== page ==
I know you pity us, but we can’t take it anymore… your pity. It is true that you come back with a bowl of fresh air, green notes and medicine for your loved ones… and anything else that could stretch our agony.
It is true that you are worried, not to say shocked, to realize how much Lebanon’s face and smell have changed since your last visit. Still, you will fly back to resume your daily lives in a place where nor water, nor electricity, nor medicine are missing.
You won’t have to face fear in your stomach at the thought of getting ill without being treated or having a surgery with no anesthesia; of being the victims of that car accident that your insurance won’t cover, or of having that heartache that would be fatal since hospital material compares to traffic in a field hospital as if in the midst of WWII.
It is true that you’re helping the economy pick up and that you’re postponing the restaurants’ slow death by injecting them with a what keeps them in apnea mode just before their big drowning.
It is true that in Lebanon, one can party for almost nothing, when it comes to those who hold currencies, since the Lebanese Lira gave up the ghost.
We are ruined, our country is robbed and raped, the mafia in power has boned it, bled it, and scares away whoever still has the luxury of buying a one-way ticket to restart from scratch and build a life wherever, anywhere else in a decent enough place. Even if that means trading diplomas for brooms and aprons. After all, there’s no shame in doing any job as long as it preserves whatever remains of our dignity.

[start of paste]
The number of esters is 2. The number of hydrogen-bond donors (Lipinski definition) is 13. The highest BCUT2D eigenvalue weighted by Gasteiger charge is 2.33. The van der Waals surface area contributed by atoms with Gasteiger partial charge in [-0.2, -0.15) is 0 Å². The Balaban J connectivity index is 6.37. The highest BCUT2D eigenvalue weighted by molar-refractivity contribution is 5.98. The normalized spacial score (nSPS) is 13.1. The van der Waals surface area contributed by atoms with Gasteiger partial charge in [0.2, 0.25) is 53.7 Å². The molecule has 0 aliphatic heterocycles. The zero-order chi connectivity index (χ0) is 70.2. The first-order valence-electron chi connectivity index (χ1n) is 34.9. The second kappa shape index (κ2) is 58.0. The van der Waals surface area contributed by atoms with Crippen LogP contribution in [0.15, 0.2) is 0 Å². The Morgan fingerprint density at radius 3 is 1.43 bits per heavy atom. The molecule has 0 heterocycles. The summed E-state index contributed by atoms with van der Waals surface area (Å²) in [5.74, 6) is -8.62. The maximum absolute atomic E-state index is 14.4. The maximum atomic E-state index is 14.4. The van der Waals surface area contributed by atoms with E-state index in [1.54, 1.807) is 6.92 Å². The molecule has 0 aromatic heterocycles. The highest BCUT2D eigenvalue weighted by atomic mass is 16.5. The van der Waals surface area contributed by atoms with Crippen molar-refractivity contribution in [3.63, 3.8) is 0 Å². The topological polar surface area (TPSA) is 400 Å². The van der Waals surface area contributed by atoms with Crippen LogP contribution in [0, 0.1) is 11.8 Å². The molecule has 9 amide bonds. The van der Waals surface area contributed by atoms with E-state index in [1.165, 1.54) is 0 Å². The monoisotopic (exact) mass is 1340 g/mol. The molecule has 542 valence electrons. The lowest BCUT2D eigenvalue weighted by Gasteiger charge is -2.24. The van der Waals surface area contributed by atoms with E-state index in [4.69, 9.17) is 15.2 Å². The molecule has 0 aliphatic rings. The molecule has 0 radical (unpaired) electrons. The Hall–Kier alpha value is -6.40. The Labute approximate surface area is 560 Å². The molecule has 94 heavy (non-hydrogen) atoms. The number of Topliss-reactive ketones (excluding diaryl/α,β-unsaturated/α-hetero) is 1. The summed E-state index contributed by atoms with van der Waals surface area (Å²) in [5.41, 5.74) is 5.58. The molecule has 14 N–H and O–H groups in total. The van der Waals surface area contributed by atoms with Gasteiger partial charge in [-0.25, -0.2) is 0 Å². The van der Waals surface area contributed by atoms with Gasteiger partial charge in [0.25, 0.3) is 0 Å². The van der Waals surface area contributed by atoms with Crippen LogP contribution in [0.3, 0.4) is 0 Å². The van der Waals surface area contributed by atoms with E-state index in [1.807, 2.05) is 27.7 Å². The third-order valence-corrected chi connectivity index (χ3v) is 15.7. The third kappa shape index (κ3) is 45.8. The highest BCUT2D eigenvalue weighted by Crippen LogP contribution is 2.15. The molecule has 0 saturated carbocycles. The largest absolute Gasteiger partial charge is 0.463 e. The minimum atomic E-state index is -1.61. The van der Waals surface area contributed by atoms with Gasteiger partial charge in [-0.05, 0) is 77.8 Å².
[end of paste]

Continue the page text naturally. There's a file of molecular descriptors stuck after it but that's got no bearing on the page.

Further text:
Unlike common belief, it’s not population impoverishment that motivates it to take to the streets. The poorer we are, the more we hide. The more humiliated we are, the more we keep out of sight.
Thus, “What are you waiting for to take to the streets?” sounds like harassment. It’s so easy to teach us lessons from afar, even if your interest and empathy are genuine.
What are we waiting for? I have no idea on a personal scale, even though I am haunted by murderous impulses towards our leaders. Besides, it’s not as if we haven’t tried. We still had our moments of glory, united as one, just like on the 14th of March 2005 and the 17th of October 2019. Why was this last revolutionary stream dissolved into sterile individual and political controversies of pseudo-leaders? I wouldn’t be able to come up with an answer except to affirm that this failure was measured up once more to the highest hope that this popular movement has flickered.
Being imprisoned on death row is an insufferable experience. It goes in pairs with helplessly witnessing the fading of one’s country. I keep on wondering how we returned to Lebanon in 1991 with the “pax Syriana” whereas we were comfortably installed in Paris, having our children well integrated on all levels. How weren’t we alerted about the trap contained in these two words “pax Syriana”? Two words that cancel each other out. How could one believe in peace when it was the invaders (still omnipresent) who imposed it? We were back then under a barely veiled occupation, as for us, we were blindfolded.
We had chosen to return to the country of services Lebanon, simply for our personal comfort. We had help at home and life conditions were so much better since we could delegate almost everything. We were also eager for space, such as our triplex home that outweighed the so-called-tiny Parisians apartments.